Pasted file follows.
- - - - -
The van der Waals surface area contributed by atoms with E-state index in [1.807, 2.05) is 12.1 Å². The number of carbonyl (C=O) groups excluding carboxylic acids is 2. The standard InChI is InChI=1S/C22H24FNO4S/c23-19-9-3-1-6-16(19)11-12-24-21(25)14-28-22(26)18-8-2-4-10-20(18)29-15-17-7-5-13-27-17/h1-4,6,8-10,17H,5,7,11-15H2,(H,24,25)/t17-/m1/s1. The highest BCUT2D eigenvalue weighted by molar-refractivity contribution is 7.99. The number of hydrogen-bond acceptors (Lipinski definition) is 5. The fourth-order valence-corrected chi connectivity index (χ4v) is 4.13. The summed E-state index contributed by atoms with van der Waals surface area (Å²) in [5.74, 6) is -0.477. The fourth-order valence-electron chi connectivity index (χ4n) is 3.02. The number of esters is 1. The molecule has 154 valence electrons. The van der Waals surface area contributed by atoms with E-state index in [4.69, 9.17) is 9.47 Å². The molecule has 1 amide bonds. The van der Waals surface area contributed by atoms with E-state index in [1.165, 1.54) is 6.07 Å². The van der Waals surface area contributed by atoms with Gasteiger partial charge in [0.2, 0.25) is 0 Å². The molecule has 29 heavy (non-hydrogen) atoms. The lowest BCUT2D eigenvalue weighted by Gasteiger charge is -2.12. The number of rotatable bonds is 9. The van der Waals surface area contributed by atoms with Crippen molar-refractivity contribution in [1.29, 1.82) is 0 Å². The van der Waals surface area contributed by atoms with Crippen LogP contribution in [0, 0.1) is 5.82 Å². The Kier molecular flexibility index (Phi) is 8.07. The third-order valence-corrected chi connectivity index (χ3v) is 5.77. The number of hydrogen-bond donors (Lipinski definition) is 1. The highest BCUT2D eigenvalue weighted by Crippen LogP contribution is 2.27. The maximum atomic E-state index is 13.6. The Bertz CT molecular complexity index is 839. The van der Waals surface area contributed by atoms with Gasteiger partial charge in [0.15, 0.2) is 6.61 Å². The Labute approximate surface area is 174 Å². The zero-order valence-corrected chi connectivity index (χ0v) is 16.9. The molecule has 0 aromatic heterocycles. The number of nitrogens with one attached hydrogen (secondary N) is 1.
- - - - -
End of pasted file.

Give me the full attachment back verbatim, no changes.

The van der Waals surface area contributed by atoms with E-state index in [1.807, 2.05) is 12.1 Å². The number of carbonyl (C=O) groups excluding carboxylic acids is 2. The standard InChI is InChI=1S/C22H24FNO4S/c23-19-9-3-1-6-16(19)11-12-24-21(25)14-28-22(26)18-8-2-4-10-20(18)29-15-17-7-5-13-27-17/h1-4,6,8-10,17H,5,7,11-15H2,(H,24,25)/t17-/m1/s1. The highest BCUT2D eigenvalue weighted by molar-refractivity contribution is 7.99. The number of hydrogen-bond acceptors (Lipinski definition) is 5. The fourth-order valence-corrected chi connectivity index (χ4v) is 4.13. The summed E-state index contributed by atoms with van der Waals surface area (Å²) in [5.74, 6) is -0.477. The fourth-order valence-electron chi connectivity index (χ4n) is 3.02. The number of esters is 1. The molecule has 154 valence electrons. The van der Waals surface area contributed by atoms with E-state index in [4.69, 9.17) is 9.47 Å². The molecule has 1 amide bonds. The van der Waals surface area contributed by atoms with E-state index in [1.165, 1.54) is 6.07 Å². The van der Waals surface area contributed by atoms with Gasteiger partial charge in [0.2, 0.25) is 0 Å². The molecule has 29 heavy (non-hydrogen) atoms. The lowest BCUT2D eigenvalue weighted by Gasteiger charge is -2.12. The number of rotatable bonds is 9. The van der Waals surface area contributed by atoms with Crippen molar-refractivity contribution in [1.29, 1.82) is 0 Å². The van der Waals surface area contributed by atoms with Crippen LogP contribution in [0, 0.1) is 5.82 Å². The Kier molecular flexibility index (Phi) is 8.07. The third-order valence-corrected chi connectivity index (χ3v) is 5.77. The number of hydrogen-bond donors (Lipinski definition) is 1. The highest BCUT2D eigenvalue weighted by Crippen LogP contribution is 2.27. The maximum atomic E-state index is 13.6. The Bertz CT molecular complexity index is 839. The van der Waals surface area contributed by atoms with Gasteiger partial charge in [0.15, 0.2) is 6.61 Å². The Labute approximate surface area is 174 Å². The zero-order valence-corrected chi connectivity index (χ0v) is 16.9. The molecule has 0 aromatic heterocycles. The number of nitrogens with one attached hydrogen (secondary N) is 1.